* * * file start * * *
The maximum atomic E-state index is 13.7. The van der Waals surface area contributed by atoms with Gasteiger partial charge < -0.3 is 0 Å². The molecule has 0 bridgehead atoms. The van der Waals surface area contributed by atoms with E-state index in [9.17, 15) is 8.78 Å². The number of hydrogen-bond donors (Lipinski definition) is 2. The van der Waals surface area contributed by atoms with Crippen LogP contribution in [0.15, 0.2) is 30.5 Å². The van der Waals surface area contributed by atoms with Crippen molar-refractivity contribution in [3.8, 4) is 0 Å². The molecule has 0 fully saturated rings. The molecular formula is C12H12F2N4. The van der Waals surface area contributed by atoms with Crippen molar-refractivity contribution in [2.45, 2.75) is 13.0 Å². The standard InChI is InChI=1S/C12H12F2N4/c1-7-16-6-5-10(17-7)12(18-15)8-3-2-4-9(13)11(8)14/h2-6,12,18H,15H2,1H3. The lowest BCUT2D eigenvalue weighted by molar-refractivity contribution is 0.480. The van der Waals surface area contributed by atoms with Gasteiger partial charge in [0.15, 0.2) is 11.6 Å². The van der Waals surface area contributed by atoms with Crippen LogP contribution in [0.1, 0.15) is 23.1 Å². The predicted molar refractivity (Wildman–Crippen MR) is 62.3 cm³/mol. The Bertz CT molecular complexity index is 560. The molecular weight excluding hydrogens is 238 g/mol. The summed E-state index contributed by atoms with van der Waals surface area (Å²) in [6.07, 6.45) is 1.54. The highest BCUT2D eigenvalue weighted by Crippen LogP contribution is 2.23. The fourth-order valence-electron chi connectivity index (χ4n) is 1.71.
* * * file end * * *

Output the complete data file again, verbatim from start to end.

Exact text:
The maximum atomic E-state index is 13.7. The van der Waals surface area contributed by atoms with Gasteiger partial charge < -0.3 is 0 Å². The molecule has 0 bridgehead atoms. The van der Waals surface area contributed by atoms with E-state index in [9.17, 15) is 8.78 Å². The number of hydrogen-bond donors (Lipinski definition) is 2. The van der Waals surface area contributed by atoms with Crippen LogP contribution in [0.15, 0.2) is 30.5 Å². The van der Waals surface area contributed by atoms with Crippen molar-refractivity contribution in [3.8, 4) is 0 Å². The molecule has 0 fully saturated rings. The molecular formula is C12H12F2N4. The van der Waals surface area contributed by atoms with Crippen molar-refractivity contribution in [2.45, 2.75) is 13.0 Å². The standard InChI is InChI=1S/C12H12F2N4/c1-7-16-6-5-10(17-7)12(18-15)8-3-2-4-9(13)11(8)14/h2-6,12,18H,15H2,1H3. The lowest BCUT2D eigenvalue weighted by molar-refractivity contribution is 0.480. The van der Waals surface area contributed by atoms with Gasteiger partial charge in [0.15, 0.2) is 11.6 Å². The van der Waals surface area contributed by atoms with Crippen LogP contribution in [0.1, 0.15) is 23.1 Å². The predicted molar refractivity (Wildman–Crippen MR) is 62.3 cm³/mol. The Bertz CT molecular complexity index is 560. The molecular weight excluding hydrogens is 238 g/mol. The summed E-state index contributed by atoms with van der Waals surface area (Å²) in [6.07, 6.45) is 1.54. The highest BCUT2D eigenvalue weighted by Crippen LogP contribution is 2.23. The fourth-order valence-electron chi connectivity index (χ4n) is 1.71.